Marcus Leatherdale, Portraitist of Downtown Manhattan, Dies at 69

Marcus Leatherdale, who made classical portraits of Manhattan’s demimonde within the Eighties — Keith Haring, Andy Warhol and Sydney Biddle Barrows, in any other case often known as the Mayflower Madam, all made their option to his Decrease East Aspect studio — died on April 22 at his house within the state of Jharkhand, India. He was 69.

The trigger was suicide, stated Claudia Summers, his former spouse. His associate of 20 years, Jorge Serio, died in July, and Mr. Leatherdale suffered a stroke quickly after, Ms. Summers stated, including that he had additionally been mourning the loss of life of his mom and the couple’s canine within the final yr.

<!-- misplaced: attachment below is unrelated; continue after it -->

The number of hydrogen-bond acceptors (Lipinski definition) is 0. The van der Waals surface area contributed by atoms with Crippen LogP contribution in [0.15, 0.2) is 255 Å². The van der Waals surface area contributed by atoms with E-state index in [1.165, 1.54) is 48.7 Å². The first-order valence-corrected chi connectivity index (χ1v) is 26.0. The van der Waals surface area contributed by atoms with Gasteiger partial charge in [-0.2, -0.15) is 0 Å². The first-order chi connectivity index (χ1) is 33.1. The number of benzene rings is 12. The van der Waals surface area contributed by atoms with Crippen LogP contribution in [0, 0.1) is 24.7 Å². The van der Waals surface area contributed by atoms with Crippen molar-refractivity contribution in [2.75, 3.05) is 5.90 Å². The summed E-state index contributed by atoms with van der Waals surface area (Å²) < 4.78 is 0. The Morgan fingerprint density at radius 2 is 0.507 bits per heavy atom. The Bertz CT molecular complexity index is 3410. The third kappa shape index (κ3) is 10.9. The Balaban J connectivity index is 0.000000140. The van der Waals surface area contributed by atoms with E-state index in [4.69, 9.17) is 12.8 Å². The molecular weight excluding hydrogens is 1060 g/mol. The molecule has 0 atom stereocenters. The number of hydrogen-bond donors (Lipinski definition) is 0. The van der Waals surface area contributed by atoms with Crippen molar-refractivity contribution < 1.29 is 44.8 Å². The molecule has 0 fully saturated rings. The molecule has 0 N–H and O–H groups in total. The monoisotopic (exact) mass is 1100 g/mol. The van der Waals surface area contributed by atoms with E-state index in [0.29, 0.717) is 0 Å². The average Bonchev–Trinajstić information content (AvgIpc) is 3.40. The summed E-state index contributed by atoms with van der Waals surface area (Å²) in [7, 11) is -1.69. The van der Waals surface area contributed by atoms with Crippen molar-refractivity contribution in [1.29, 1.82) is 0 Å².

Mr. Leatherdale was the Cecil Beaton of Downtown Manhattan. He photographed a not-yet-famous membership child named Madonna in her ripped denims and his denim vest. The efficiency artist Leigh Bowery was majestic in a tinseled masks, corset and a merkin. Andy Warhol was a Hamlet in a black turtleneck. Susanne Bartsch, the nightlife impressaria, was a towering presence in pink leather-based.

The Montreal-born Mr. Leatherdale had already traveled by way of India and Afghanistan in a van and been to artwork faculty in San Francisco earlier than he landed in New York Metropolis in 1978, transferring into the Wild West of the Decrease East Aspect. He and Ms. Summers shared a loft on Grand Road, the place Mr. Leatherdale arrange his studio.